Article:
It has taken 53 years after M.N. Nambiar’s alien spaceship landed on Tamil shores in Kalai Arasi for science fiction to finally get mainstreamed. Even as the first-ever Tamil zombie film, Miruthan, continues to run successfully across the state, the teaser of 24 (a time travel film) has crossed three million views on YouTube in under a week. Just last year, we saw the release of films as diverse as Appuchi Gramam (a post-apocalyptic drama), Indru Netru Naalai (a time travel romance) and Maya (a horror film-within-a-film) – all faring well. Our young filmmakers, raised on a diet of fantasy Hollywood and world cinema, are backing writing abilities with an understanding of special affects to push the boundaries of storytelling.
“What we often see in our industry is the use of CGI (Computer-Generated Imagery) and VFX (Visual Effects) as an eraser instead of it being used as a pencil,” says R Ravi Kumar, director of Indru Netru Naalai. “They use it as a tool to fix errors, when they should be using it to create. They use it to fix continuity errors by changing the colour of the hero’s shirt or to remove an extra from a scene. But when you balance a script grounded in our culture with the use of CGI, we’re opening our minds to new ideas.”
While our films have employed high-end technology to create big-budget films, the use of the same resources in small-to-medium-budget films is heartening. “We finished the entire post-production work of Miruthan in just 35 days,” says director Shakti Soundar Rajan. While his previous film, Naaigal Jaakirathai,had only 450 VFX shots, Miruthan had around 1000. “Our budgets and timeframes are smaller, so we have to work like guerrilla filmmakers to complete the film on time. Produced at a budget of Rs.12 crore, we were able to recover the cost of Miruthan in the opening weekend. So, it’s not just about having a wild idea. You must also know how to execute it without burning pockets.”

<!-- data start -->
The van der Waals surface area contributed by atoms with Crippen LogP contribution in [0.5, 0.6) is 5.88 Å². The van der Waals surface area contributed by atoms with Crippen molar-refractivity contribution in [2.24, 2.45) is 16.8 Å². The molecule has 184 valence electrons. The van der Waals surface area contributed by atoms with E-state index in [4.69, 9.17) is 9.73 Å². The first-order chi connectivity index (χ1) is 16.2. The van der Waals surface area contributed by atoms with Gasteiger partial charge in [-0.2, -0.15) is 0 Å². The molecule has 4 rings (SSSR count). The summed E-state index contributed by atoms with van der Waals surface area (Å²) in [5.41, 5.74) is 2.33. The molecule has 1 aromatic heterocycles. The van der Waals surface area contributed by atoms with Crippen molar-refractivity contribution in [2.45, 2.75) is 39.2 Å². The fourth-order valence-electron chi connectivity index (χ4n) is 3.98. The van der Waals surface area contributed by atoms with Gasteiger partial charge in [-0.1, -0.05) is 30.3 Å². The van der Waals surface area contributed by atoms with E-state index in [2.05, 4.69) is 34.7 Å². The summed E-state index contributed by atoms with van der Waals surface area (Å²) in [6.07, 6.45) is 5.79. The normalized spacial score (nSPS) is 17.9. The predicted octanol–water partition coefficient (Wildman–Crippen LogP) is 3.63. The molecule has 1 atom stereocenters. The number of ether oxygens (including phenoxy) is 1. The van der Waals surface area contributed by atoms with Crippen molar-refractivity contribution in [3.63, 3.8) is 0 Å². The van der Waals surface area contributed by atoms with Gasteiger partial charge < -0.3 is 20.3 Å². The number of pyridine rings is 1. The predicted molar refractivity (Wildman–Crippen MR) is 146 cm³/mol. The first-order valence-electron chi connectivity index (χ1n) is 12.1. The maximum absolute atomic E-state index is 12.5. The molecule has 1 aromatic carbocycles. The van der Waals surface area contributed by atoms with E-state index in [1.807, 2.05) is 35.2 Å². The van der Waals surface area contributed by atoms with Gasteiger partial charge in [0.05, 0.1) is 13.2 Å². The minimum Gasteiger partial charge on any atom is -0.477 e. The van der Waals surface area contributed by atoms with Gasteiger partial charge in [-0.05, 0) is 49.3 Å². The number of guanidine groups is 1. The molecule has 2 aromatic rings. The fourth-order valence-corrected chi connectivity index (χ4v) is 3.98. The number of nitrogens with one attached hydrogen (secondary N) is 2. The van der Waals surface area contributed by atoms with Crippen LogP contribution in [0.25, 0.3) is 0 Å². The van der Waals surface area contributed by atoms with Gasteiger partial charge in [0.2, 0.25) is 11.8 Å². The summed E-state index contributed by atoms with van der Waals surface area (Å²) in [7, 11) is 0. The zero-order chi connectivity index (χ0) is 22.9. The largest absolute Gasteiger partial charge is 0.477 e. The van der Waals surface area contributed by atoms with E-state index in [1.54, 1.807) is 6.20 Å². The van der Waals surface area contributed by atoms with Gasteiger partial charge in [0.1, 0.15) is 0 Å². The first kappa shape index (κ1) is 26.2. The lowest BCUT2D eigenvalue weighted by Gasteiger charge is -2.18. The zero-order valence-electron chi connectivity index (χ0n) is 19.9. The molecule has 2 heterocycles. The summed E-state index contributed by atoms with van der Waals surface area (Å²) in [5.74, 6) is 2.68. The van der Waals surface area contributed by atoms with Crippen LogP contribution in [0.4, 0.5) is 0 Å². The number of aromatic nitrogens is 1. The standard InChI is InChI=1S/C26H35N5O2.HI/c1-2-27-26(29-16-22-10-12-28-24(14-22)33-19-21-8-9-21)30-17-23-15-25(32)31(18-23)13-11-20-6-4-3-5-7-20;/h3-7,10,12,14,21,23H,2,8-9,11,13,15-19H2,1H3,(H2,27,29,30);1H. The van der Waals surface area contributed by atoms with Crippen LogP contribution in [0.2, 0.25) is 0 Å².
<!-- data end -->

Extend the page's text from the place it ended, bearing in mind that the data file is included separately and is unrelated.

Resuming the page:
The technology itself is expensive, but directors feel it’s often the lack of time that ends up deteriorating the overall quality of the product. “VFX is not something a director should attempt with limited time,” says Shiv Mohaa, the director of upcoming supernatural thriller Zero, 40 per cent of which needed CGI. “Planning well in advance can keep costs low, but you still need to spend a lot of time to get the results you desire.” Post-production took over a year. The director, who has worked with CGI even for his short film, says, “There are many online tutorials that one can learn from, to create CGI. So, even if I’m stuck while shooting a complex scene, I can always find answers online.”
It isn’t a lack of expertise either. “Do you know that most Hollywood films source their VFX content from designers in India?” asks Ravi. “These designers are keen to work in Indian films too, at a fraction of the cost, but you need to give them the time to deliver. We must also stop comparing our films to Hollywood. When we use these tools (CGI and VFX) to tell our own stories, that’s when these films connect with the audience. If they don’t, the audience is better off watching Hollywood films.”
But even if you have a script latent with potential, extra care must be taken in its execution, says Sathish Chandrasekaran, the director of upcoming horror film Darling 2. “CGI work should be given as much importance as you’d give a top actor. One must allocate the most time to shoot scenes that involve CGI, and it requires the combined efforts of the cinematographer, art director and the special effects coordinator. As the cost of every minute can run into several lakhs, it’s best that you’re absolutely sure of what you want, without having to shoot extra, only for it to be chopped on the editing table.”
Also, is there an assumption that films that use such technologies are meant to cater only to the A-class audience? “Not at all,” says Shakti. “I made Miruthan only so it caters to the galleries. Of course, there were a few hiccups when I was making the film, because a few departments didn’t understand what a zombie was, but we managed with pictures and visuals.” But does the industry brand you a CGI specialist because of these successes? “I don’t use these tools only for the sake of it. I just want to make the films I want to. But I’m excited to work with a producer who’s handled CGI for 10 years in my next movie,” he says, hinting at more CGI in his next film.